Midtown Raleigh News

Raleigh leaders seek lessons from Pittsburgh on chamber trip

The nickname might still be Steel City, but Pittsburgh is no longer a gritty industrial town on the edge of decay.

The city’s emergence as a hub for innovation and the arts will be explored by 116 local leaders this week on a visit led by the Greater Raleigh Chamber of Commerce.

Among the participants are Mayor Nancy McFarlane, school superintendent Tony Tata, Wake County Manager David Cooke and a host of bankers, hospital executives, developers and marketers who paid to go on the trip.

Starting Sunday, the delegation will spend three days hustling to presentations and tours on everything from Pittsburgh’s thriving arts scene to the pros and cons of fracking.

There’s also a get-acquainted session with top officials at PNC Bank, which became a major player in Raleigh after its acquisition of RBC Bank.

Twenty people left early for a stop in Cleveland, where they planned to tour light rail, bus rapid transit, commuter rail and streetcar services – all of which are planned in the Triangle. The Raleigh-based Regional Transportation Alliance led the trek to Cleveland.

Fracking could be a hot topic. A presentation Tuesday is called “Shale Energy: Economic Windfall or Environmental Disaster?” The technology involves pumping several million gallons of water, sand and chemicals at high pressure to break up shale rock formations and release natural gas.

Harvey Schmitt, the chamber’s president and CEO, said his group is “interested in the continued study of fracking with the caveat that all appropriate environmental issues are addressed.”

“I don’t think we’re in a hard and fast place yet,” Schmitt said. “We’re certainly open to it as an opportunity for the region.”

Raleigh City Councilman Thomas Crowder asked his colleagues last week to take a position against fracking, but the council did not take immediate action.

Pittsburgh partnered with local universities to become a center for health care and innovation. The University of Pittsburgh Medical Center is now the region’s largest employer with 19 hospitals.

Rex Healthcare wants to study the formula. Just last week, Rex committed $10 million to create a venture capital fund that will invest in fledgling health care companies. The idea is to create what the hospital calls a culture of innovation.

The timing for the trip works out well, said Chad Lefteris, Rex vice president for support services.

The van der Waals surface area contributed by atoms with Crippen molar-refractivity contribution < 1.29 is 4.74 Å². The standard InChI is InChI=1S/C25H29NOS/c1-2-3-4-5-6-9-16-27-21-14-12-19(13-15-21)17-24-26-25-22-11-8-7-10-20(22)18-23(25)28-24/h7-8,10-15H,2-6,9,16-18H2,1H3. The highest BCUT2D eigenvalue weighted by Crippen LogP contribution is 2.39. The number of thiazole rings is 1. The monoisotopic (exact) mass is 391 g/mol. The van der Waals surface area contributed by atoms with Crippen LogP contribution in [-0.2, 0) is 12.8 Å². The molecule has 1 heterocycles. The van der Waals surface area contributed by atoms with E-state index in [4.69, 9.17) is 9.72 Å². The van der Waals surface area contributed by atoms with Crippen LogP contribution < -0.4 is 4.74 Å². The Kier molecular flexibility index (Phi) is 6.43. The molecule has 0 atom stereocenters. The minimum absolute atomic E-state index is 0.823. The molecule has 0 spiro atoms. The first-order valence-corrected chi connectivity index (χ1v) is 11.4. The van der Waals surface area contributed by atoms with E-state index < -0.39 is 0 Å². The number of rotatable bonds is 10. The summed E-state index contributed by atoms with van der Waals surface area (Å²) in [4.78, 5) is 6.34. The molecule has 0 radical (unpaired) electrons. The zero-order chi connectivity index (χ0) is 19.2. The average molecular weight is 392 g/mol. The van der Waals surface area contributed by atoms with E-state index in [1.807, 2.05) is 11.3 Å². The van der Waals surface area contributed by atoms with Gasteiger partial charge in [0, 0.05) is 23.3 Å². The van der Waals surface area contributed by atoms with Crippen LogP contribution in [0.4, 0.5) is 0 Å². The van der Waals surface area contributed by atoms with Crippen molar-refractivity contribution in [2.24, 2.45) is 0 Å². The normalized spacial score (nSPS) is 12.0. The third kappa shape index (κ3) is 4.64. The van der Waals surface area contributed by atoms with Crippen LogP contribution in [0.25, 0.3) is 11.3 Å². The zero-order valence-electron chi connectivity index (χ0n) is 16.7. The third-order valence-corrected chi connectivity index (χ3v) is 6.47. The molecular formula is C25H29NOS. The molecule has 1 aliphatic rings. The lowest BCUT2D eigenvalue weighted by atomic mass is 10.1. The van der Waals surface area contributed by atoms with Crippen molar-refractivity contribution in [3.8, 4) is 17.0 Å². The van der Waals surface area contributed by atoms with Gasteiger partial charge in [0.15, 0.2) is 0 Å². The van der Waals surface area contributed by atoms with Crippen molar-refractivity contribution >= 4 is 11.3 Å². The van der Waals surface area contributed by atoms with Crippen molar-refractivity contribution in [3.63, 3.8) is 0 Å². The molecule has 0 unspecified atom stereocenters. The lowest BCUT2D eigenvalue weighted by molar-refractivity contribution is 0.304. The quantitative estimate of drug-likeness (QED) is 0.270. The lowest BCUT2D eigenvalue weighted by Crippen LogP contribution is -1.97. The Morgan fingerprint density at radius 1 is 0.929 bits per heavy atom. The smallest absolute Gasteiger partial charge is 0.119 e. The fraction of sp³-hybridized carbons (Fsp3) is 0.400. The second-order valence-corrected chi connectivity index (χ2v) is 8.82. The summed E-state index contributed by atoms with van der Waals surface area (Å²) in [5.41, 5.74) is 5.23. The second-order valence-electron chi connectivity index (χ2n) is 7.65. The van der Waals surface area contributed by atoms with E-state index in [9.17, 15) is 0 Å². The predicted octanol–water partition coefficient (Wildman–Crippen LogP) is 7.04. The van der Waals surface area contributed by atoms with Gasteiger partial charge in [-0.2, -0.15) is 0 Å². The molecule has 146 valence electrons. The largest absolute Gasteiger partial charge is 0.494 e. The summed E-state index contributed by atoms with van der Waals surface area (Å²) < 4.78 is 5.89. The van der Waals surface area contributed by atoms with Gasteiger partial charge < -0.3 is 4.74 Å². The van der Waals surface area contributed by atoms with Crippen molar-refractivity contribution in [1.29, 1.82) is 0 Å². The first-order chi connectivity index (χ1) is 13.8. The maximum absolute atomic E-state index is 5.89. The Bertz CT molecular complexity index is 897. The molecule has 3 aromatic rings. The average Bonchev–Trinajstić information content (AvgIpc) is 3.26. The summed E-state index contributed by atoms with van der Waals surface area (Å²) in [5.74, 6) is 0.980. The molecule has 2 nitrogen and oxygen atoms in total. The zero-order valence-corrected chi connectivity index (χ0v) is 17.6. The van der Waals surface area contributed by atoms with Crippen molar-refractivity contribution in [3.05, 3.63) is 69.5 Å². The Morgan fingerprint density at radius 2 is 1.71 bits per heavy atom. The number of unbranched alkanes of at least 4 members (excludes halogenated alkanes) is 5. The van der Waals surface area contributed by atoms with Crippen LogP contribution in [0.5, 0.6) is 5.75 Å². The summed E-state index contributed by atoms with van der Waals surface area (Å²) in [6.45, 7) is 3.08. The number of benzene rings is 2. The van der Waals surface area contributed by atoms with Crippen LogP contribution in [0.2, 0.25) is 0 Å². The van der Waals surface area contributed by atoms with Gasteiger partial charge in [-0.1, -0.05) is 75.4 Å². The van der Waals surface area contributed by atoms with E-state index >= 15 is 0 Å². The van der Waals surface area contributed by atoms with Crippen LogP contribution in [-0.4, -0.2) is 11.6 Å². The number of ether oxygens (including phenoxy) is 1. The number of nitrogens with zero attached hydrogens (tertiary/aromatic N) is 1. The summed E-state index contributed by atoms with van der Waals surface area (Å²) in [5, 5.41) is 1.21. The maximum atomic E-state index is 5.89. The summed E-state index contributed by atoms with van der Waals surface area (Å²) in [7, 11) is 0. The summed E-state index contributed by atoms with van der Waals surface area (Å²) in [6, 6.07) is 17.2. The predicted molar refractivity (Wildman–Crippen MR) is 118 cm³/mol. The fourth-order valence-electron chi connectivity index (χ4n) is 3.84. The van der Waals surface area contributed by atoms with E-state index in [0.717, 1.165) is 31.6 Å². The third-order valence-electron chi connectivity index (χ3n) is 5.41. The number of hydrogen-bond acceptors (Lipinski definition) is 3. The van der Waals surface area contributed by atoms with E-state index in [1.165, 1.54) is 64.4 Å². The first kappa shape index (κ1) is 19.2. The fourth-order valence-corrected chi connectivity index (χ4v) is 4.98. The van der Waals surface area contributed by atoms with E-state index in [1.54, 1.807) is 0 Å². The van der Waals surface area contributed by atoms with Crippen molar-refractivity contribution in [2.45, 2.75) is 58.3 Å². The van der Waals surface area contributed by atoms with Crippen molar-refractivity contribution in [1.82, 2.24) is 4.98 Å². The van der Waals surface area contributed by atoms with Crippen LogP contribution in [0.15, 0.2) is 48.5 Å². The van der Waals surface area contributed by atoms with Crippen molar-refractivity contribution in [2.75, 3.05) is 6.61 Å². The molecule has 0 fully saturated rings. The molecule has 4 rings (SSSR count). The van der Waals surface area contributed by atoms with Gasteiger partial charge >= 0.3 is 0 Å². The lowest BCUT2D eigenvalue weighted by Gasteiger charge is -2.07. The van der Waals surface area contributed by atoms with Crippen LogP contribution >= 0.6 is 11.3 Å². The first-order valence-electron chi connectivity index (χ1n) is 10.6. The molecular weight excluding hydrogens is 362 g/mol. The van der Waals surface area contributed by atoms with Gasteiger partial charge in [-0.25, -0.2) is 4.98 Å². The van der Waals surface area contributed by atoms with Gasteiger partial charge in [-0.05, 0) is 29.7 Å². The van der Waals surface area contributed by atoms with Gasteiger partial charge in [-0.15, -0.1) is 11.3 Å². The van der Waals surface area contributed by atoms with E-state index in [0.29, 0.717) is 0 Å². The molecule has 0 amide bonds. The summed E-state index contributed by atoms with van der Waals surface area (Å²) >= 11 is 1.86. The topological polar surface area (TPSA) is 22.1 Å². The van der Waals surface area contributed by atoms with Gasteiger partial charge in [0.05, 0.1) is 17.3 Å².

“It’s sort of a new and growing piece of our economy,” Lefteris said. “They’re ahead of us, and hopefully we can learn how they’ve been so successful.”

Arts and education

The arts helped fuel Pittsburgh’s renaissance. Advocates work closely with foundations – many tied to old-money titans such as Heinz and Mellon – to support a robust array of cultural programs.

Raleigh can do more to partner with foundations, Schmitt said. “As this market matures with some of the wealth it has created, there may be opportunities for us.”

On the education side, school leaders will examine the Pittsburgh Promise Program. Students who graduate from Pittsburgh Public Schools or local charter high schools with at least a 2.5 GPA and 90 percent attendance record receive up to $40,000 in college scholarships for in-state schools.

The students don’t have to compete to get the money. They receive it as long as they meet the eligibility requirements.

Who’s paying for the trip?

Every year, the chamber organizes trips to U.S. cities with similar challenges. Last year’s visit to Denver, for example, focused on how to build support for mass transit, a timely issue as Wake County weighs a possible transit referendum.

The chamber is paying the costs for managers such as Tata, Cooke and Raleigh City Manager Russell Allen.

For elected officials, the chamber is offering a $999 per person government rate instead of the regular $2,150 per person charge. The chamber provided three scholarships for each local government body.

McFarlane and City Councilwoman Mary-Ann Baldwin are paying their own way, said Jayne Kirkpatrick, a city spokeswoman.

Two city council members will receive city funding for $999 each, Kirkpatrick said. The money goes into a pool with the chamber funding, meaning it is not assigned to specific members. Crowder will not take part in the trip; he said he needs to be at work.